3 Reasons Why Your Mood is Affected with Adrenal Fatigue

Perhaps it’s a feeling of low level depression, anxiety that wasn’t previously there or a strange sense of impending doom.

You are not alone if these have been some of the “side effects” that have seemingly shown up or worsened as the levels of stress in your body have increased.

Mood issues such as depression and anxiety can of course be caused by a whole host of other health issues not related to adrenal fatigue.

However, while the types and severity of mood changes will certainly vary from person to person depending on other aspects of their health, these are common symptoms of adrenal fatigue.

 

Here are 3 reasons why this may be occurring:

1) Chronic and Constant Low Levels of Stress

This type of chronic stress keeps the HPA axis (hypothalamus, pituitary, adrenal) activated.  This in turn keeps the sympathetic nervous system activated releasing stress hormones like cortisol and keeping your system on high alert.

In this state, the parasympathetic nervous system is not able to do its job and release the relaxing and calming hormones like dopamine and oxytocin.

This perpetual state of an activated sympathetic nervous system throws out the chemical balance of the body resulting in possible mood “issues” such as depression, anxiety and a sense of doom.

I remember feeling so misunderstood by a close friend who wanted to “fix” the symptom of the depression that I was feeling with supplements, and even went ahead and bought something for me without me asking. The thing is, I knew that the low level depression I was feeling was because of the imbalance going on in my body.

I knew I hadn’t felt that level of depression before my body became so stressed and I also noticed that as my body began to recover and become more relaxed, the symptom of depression began to lift.

So, it’s really important to understand yourself and what’s going on in your life.  You really do know better than anyone what is “normal” for you and what is not.

 

2)  An Overall Hormonal Imbalance Affects Your Brain’s Response

Often when levels of one hormone are off, it is very likely that many of your other hormonal levels will be off.  In fact, an imbalance in the stress hormones like cortisol and adrenalin does things like upset your insulin (which regulates blood sugar), upset your thyroid (which regulates metabolism, energy and mood amongst other things) and upset your sex hormones.

The thing is when your hormones are off, your neurotransmitters, i.e. that which sends the messages to your nervous system, are affected.

Marcelle Pick in her book “Is it Me or My Hormones?” says it beautifully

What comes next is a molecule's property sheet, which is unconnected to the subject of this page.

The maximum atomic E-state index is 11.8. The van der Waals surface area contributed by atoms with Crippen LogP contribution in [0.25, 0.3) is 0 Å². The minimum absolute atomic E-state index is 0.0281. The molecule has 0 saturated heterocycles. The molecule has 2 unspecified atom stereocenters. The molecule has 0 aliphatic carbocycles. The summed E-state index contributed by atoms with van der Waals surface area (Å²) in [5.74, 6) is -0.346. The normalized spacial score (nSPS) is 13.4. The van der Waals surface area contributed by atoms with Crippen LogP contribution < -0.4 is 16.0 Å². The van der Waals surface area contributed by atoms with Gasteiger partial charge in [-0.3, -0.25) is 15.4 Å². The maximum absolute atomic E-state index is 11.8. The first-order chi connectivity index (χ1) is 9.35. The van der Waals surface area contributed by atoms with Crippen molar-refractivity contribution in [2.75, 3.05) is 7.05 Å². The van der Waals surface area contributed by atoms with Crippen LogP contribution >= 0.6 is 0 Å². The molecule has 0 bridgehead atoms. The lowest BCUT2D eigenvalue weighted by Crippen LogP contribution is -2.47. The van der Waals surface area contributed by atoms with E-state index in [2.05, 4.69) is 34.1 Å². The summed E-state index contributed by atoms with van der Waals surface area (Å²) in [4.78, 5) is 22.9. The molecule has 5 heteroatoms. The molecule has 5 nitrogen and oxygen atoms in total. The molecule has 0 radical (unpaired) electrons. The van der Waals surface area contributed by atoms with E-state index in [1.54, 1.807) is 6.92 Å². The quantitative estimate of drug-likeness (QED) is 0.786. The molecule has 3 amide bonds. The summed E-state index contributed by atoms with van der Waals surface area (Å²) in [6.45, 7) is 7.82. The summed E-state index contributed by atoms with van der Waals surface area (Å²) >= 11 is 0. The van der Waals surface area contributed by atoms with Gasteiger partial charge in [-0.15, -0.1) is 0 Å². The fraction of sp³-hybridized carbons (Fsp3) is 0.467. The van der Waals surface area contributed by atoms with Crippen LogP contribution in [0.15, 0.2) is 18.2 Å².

If your mood, energy, focus, and concentration swerve all over the place, that’s because your hormones affect your neurotransmitters, the biochemicals that allow for communication within the nervous system.  Anxiety, depression and mood swings can result from imbalanced levels of stress hormones, serotonin, and other neurotransmitters, including dopamine.

So, it’s back to really getting a handle on the stress in your life by finding ways to relax regularly and looking deeply at what is creating the stress in your life, present and past.

 

3)  You are Creating the Same Repetitive Thoughts

A lot of recent research on neuroscience by people such as Dr Joe Dispenza and Dr Bruce Lipton show that a very high percentage of the thoughts we had yesterday are also the thoughts we are having today and will be the thoughts we will likely have tomorrow.

Repetitive thought patterns, especially when they are of a negative nature, can also create the same stress response in the body over and over again (i.e. the chronic low levels of stress talked about in number 1 above).

The amygdala in the brain can initiate this stress response over and over again because of the subconscious (and conscious) thoughts we are having about situations or people in our lives.  The thought alone activates the stress response.

The really great news is that you can rewire these patterns in your brain to create a different response in your system.  This is not something that necessarily changes overnight, but with consistent practise it can be done.

The biggest thing is to stay with the process.  The latest research from The University College London is that it actually takes 66 days on average to form a new habit, i.e. for a new process to become automatic.  So, you’ve really got to stay with it, every day.

You may choose to try some things on your own such as

(i) Affirmations – saying positive statements to yourself with feeling and in the present tense
(ii)  Tapping (otherwise known as Emotional Freedom Technique) – tapping on various meridian points while expressing what you are feeling
(iii) Guided Meditations – used over and over to change the subconscious conditioning of your thoughts

Or it may be more helpful for you to work with a trained professional such as

(i)  A Counsellor
(ii)  A Cognitive Behavioral Therapist
(iii)  A Hypnotherapist

Most importantly is finding a therapist that you like and trust.

My experience is that it often takes a combination of techniques and practises to really make deep and long lasting changes.  And I’ll say it again, you’ve got to stay with it.  Changes won’t just magically happen overnight.

 

You can change this, one step at a time.

Be willing and stay open.  And please do whatever you can to create a “relaxation response” in your system.  So much will come back into balance in your body by doing this.

Best wishes

Lisa

Please note: I reserve the right to delete comments that are offensive or off-topic.

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